Nigerian internet regulator releases blueprint to regulate Google, Facebook, TikTok and others – TechCrunch
Nigeria has announced its intention to regulate internet companies such as Facebook, WhatsApp, Instagram (all owned by Meta), Twitter, Google and TikTok in a project shared by the country’s internet regulator.
Just six months ago, Nigeria lifted the ban on Twitter, six months after the first declared a crackdown on the country’s social media giant.
According to a memo written by Kashifu Inuwa Abdullahi, the Director General of NITDA to the Nigerian President, Muhammadu Buhari, at the time, one of the three conditions accepted by Twitter – for his reinstatement – was to establish “a legal entity in Nigeria during the first quarter of 2022.
Others included paying taxes locally and working with the Nigerian government to regulate harmful content and tweets.
We’re halfway through the year and it looks like none of the conditions have been met yet. But that hasn’t stopped the government from moving forward to extend these requirements to other internet companies: platforms owned by Meta, Twitter and Google.
The Disorganized is titled “Code of Practice for Interactive Computer Service Platforms/Internet Intermediaries”. The internet regulator says the terms aim to “protect the fundamental human rights of Nigerians and non-Nigerians living in the country” as well as “set guidelines for interacting on the digital ecosystem.”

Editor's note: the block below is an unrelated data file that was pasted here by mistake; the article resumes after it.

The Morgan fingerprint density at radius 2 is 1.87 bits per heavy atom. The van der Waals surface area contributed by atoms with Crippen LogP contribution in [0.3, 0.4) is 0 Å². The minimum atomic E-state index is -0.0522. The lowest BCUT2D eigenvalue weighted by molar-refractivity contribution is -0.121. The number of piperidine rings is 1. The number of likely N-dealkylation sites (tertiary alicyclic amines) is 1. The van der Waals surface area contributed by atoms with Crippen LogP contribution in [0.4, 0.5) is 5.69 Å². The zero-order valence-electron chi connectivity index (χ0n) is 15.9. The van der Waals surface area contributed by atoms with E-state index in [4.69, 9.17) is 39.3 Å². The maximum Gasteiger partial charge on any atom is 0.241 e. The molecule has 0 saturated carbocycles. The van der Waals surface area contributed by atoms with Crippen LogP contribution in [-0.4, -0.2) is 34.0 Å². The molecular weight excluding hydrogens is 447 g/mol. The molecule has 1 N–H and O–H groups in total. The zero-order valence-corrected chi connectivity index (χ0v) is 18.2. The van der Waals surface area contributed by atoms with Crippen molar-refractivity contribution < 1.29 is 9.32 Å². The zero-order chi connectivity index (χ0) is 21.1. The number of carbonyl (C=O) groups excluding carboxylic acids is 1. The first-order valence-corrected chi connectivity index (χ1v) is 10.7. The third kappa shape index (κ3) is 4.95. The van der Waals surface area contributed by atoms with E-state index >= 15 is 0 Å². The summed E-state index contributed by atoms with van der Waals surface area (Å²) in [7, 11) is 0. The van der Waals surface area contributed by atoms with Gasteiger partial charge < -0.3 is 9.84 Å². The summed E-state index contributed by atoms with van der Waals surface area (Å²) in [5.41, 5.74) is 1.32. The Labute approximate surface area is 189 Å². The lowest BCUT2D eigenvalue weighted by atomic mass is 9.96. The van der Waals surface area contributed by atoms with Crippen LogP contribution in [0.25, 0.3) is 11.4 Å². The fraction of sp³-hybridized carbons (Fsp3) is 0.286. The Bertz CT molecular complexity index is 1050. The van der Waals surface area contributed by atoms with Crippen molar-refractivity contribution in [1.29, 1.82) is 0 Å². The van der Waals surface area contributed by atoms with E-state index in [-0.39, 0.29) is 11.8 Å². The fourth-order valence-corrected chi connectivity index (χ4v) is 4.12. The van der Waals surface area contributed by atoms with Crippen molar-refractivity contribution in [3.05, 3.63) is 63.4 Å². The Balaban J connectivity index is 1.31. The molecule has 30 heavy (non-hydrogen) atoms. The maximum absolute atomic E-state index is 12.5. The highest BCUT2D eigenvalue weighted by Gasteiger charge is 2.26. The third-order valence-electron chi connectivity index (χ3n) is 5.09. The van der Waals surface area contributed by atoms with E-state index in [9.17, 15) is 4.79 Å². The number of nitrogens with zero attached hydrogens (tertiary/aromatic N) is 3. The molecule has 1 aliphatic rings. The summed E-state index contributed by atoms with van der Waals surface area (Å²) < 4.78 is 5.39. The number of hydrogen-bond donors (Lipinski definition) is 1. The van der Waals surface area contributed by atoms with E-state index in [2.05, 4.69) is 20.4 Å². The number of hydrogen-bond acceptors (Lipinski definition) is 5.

- Establish a legal entity; in other words, register with the Corporate Affairs Commission (CAC) of the country.
- Appoint a designated national representative to interface with the Nigerian authorities.
- Comply with all regulatory requirements after establishing a legal presence.
- Comply with all tax obligations applicable to its operations under Nigerian law.
- Provide a comprehensive compliance mechanism to avoid publishing prohibited content[s] and unethical behavior on their platform.
- Provide information to authorities about harmful accounts, suspected botnets, troll groups and other coordinated disinformation networks and remove any information that violates Nigerian law within an agreed timeframe.
“The new global reality is that the activities carried out on these online platforms have a huge influence on our society, our social interactions and our economic choices. Therefore, the code of practice is an intervention to recalibrate the relationship of online platforms with Nigerians to maximize mutual benefits for our nation,” Hadiza Umar, head of corporate affairs at the agency, said in the release. hurry.
NITDA said it drafted the project with a presidential directive. He also claimed to work with Nigeria’s communications and broadcasting regulators – and welcomed contributions from internet companies his project affects.
The agency said the draft is open for public review and comment. However, given the backlash it received after Twitter was banned and fears of surveillance and stifling of freedom of expression by the Nigerian government, it is unclear why the agency decided to write this project.
But this is not the first time the Nigerian government has tried to regulate social media platforms; he’s flirted with the idea for the past two years. The latest was last June when the government, in the same press release announcing the Twitter ban, ordered the broadcasting regulator, the National Broadcasting Commission (NBC), to begin the process of licensing of social media and OTT platform operations in the country which has also included the likes of YouTube, Zoom, WhatsApp and Skype.
NITDA’s project is the latest development on this front, and according to some Nigerians, it is likely to end there. But others fear that the Nigerian government is going too far and suspending the operations of these internet platforms. just like he did with Twitterif they do not abide by its regulations.
This is a developing story…